Richard A. Holland Jr. & Benjamin K. Forrest
c/o Baker Publishing Group
6030 East Fulton, Ada, MI 49301
9780801097799, $17.99, PB, 160pp, www.amazon.com
The collaborative work of Richard A. Holland Jr. (Assistant Professor of Apologetics and Theology at Liberty University School of Divinity in Lynchburg, Virginia) and Benjamin K. Forrest (Associate Dean of the College of General Studies and Professor of Christian education at Liberty University in Lynchburg, Virginia), "Good Arguments: Making Your Case in Writing and Public Speaking" offers a brief introduction to making effective arguments helps readers to understand the basics of sound reasoning and to learn how to use it to persuade others. Practical, inexpensive, and easy-to-read, "Good Arguments" enables students in a wide variety of courses to improve the clarity of their writing and public speaking. "Good Arguments" will equip readers to formulate firmly grounded, clearly articulated, and logically arranged arguments, avoid fallacious thinking, and discover how to reason well. "Good Arguments" is supplemental text that is especially suitable for use in Christian colleges and seminaries and includes classroom discussion questions. Whether preparing sermons for the pulpit, opinion pieces for publication, or a persuasive book on any given social or political issue, "Good Arguments" will prove to be exceptionally 'user friendly' in tone, organization and presentation. While very highly recommended for community, seminary, and academic library collections, it should be noted for the personal reading lists that "Good Arguments" is also available in a digital book format (Kindle, $9.99).
Finally -- Here is "The Midwest Book Review Postage Stamp Hall Of Fame & Appreciation" roster of well-wishers and supporters. These are the generous folk who decided to say 'thank you' and 'support the cause' that is the Midwest Book Review by donating postage stamps this past month:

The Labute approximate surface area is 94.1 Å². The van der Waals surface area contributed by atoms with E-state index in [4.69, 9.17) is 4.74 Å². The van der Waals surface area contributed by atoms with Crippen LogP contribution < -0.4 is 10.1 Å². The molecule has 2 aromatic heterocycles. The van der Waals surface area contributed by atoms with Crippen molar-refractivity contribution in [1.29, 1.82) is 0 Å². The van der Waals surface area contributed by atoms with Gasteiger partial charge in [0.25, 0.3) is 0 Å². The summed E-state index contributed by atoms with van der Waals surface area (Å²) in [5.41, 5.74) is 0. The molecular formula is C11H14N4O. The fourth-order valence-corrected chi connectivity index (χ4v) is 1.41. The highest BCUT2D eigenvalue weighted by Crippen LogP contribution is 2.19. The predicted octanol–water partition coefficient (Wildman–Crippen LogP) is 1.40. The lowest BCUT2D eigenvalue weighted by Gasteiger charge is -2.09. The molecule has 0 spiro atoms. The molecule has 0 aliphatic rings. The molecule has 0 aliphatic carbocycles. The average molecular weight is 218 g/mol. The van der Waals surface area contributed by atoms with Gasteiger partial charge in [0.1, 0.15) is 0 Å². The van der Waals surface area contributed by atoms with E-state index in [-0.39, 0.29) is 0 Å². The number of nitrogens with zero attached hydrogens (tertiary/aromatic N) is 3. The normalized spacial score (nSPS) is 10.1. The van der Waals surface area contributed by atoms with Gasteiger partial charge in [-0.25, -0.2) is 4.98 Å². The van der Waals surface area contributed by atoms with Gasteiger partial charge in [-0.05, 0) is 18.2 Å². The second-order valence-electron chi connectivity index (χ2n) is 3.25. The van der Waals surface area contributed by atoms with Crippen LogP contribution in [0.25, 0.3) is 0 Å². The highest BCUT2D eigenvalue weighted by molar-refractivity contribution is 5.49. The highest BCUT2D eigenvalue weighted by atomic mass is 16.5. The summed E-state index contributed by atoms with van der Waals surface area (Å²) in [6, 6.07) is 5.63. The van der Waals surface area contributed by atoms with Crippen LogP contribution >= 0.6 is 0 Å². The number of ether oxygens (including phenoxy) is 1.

Amy Rogers -- "The Han Agent"
Dale Allan Pelton -- "Celine On Fire"
Rosemary G. Ryan -- "An Angel Remembered"
Red Feather Publishing
Dancing Pen Publishers
Julia Ahadi -- Penny-Farthing Productions
Monica Morabito -- Sophie's Tale Book & Media Publishing
Barbara C. Wall -- The Barrett Company
Elizabeth Waldman Frazier -- Waldmania!
In lieu of (or in addition to!) postage stamp donations, we also accept PayPal gifts of support to our postage stamp fund for what we try to accomplish in behalf of the small press community. Simply log onto your PayPal account and direct your kindness (in any amount and at your discretion) to the Midwest Book Review at:
SupportMBR [at] aol.com
(The @ is replaced by "[at]" in the above email address, in an attempt to avoid email-harvesting spambots.)
If you have postage stamps to donate, or if you have a book you'd like considered for review, then send those postage stamps (always appreciated, never required), or a published copy of that book (no galleys, uncorrected proofs, or Advance Reading Copies), accompanied by a cover letter and some form of publicity release to my attention at the address below.
All of the previous issues of the "Jim Cox Report" are archived on the Midwest Book Review website at www.midwestbookreview.com/bookbiz/jimcox.htm. If you'd like to receive the "Jim Cox Report" directly (and for free), just send me an email asking to be signed up for it.
So until next time -- goodbye, good luck, and good reading!
Midwest Book Review
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James A. Cox
Midwest Book Review
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Oregon, WI 53575-1129